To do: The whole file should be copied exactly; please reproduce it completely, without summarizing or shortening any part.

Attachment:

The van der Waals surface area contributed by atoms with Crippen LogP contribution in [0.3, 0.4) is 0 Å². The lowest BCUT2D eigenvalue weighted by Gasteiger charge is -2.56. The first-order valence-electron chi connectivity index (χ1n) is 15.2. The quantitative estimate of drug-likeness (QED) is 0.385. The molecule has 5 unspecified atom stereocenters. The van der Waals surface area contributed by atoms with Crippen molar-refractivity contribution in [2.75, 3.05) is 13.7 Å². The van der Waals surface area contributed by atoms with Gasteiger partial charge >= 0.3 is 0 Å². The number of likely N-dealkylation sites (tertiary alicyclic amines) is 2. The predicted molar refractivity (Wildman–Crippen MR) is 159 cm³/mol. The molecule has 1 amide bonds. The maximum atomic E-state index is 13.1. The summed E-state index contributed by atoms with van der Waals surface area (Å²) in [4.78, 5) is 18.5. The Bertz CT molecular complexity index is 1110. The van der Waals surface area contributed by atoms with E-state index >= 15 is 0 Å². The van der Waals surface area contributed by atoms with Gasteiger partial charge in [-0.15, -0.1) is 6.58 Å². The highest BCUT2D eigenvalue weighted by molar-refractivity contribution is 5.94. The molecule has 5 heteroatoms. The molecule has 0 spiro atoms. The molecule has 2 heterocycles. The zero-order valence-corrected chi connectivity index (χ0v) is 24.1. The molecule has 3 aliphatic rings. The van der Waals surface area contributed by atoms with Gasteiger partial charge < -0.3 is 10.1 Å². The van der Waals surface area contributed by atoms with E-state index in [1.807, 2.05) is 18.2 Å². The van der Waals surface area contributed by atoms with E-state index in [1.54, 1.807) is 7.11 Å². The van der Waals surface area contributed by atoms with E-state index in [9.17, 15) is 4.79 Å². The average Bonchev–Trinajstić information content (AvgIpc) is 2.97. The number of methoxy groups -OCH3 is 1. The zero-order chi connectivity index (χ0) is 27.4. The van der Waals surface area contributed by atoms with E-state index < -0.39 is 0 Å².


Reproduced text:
The van der Waals surface area contributed by atoms with Crippen LogP contribution in [0.3, 0.4) is 0 Å². The lowest BCUT2D eigenvalue weighted by Gasteiger charge is -2.56. The first-order valence-electron chi connectivity index (χ1n) is 15.2. The quantitative estimate of drug-likeness (QED) is 0.385. The molecule has 5 unspecified atom stereocenters. The van der Waals surface area contributed by atoms with Crippen molar-refractivity contribution in [2.75, 3.05) is 13.7 Å². The van der Waals surface area contributed by atoms with Gasteiger partial charge >= 0.3 is 0 Å². The number of likely N-dealkylation sites (tertiary alicyclic amines) is 2. The predicted molar refractivity (Wildman–Crippen MR) is 159 cm³/mol. The molecule has 1 amide bonds. The maximum atomic E-state index is 13.1. The summed E-state index contributed by atoms with van der Waals surface area (Å²) in [4.78, 5) is 18.5. The Bertz CT molecular complexity index is 1110. The van der Waals surface area contributed by atoms with E-state index >= 15 is 0 Å². The van der Waals surface area contributed by atoms with Gasteiger partial charge in [-0.15, -0.1) is 6.58 Å². The highest BCUT2D eigenvalue weighted by molar-refractivity contribution is 5.94. The molecule has 5 heteroatoms. The molecule has 0 spiro atoms. The molecule has 2 heterocycles. The zero-order valence-corrected chi connectivity index (χ0v) is 24.1. The molecule has 3 aliphatic rings. The van der Waals surface area contributed by atoms with Gasteiger partial charge < -0.3 is 10.1 Å². The van der Waals surface area contributed by atoms with E-state index in [1.807, 2.05) is 18.2 Å². The van der Waals surface area contributed by atoms with E-state index in [1.54, 1.807) is 7.11 Å². The van der Waals surface area contributed by atoms with E-state index in [9.17, 15) is 4.79 Å². The average Bonchev–Trinajstić information content (AvgIpc) is 2.97. The number of methoxy groups -OCH3 is 1. The zero-order chi connectivity index (χ0) is 27.4. The van der Waals surface area contributed by atoms with E-state index < -0.39 is 0 Å².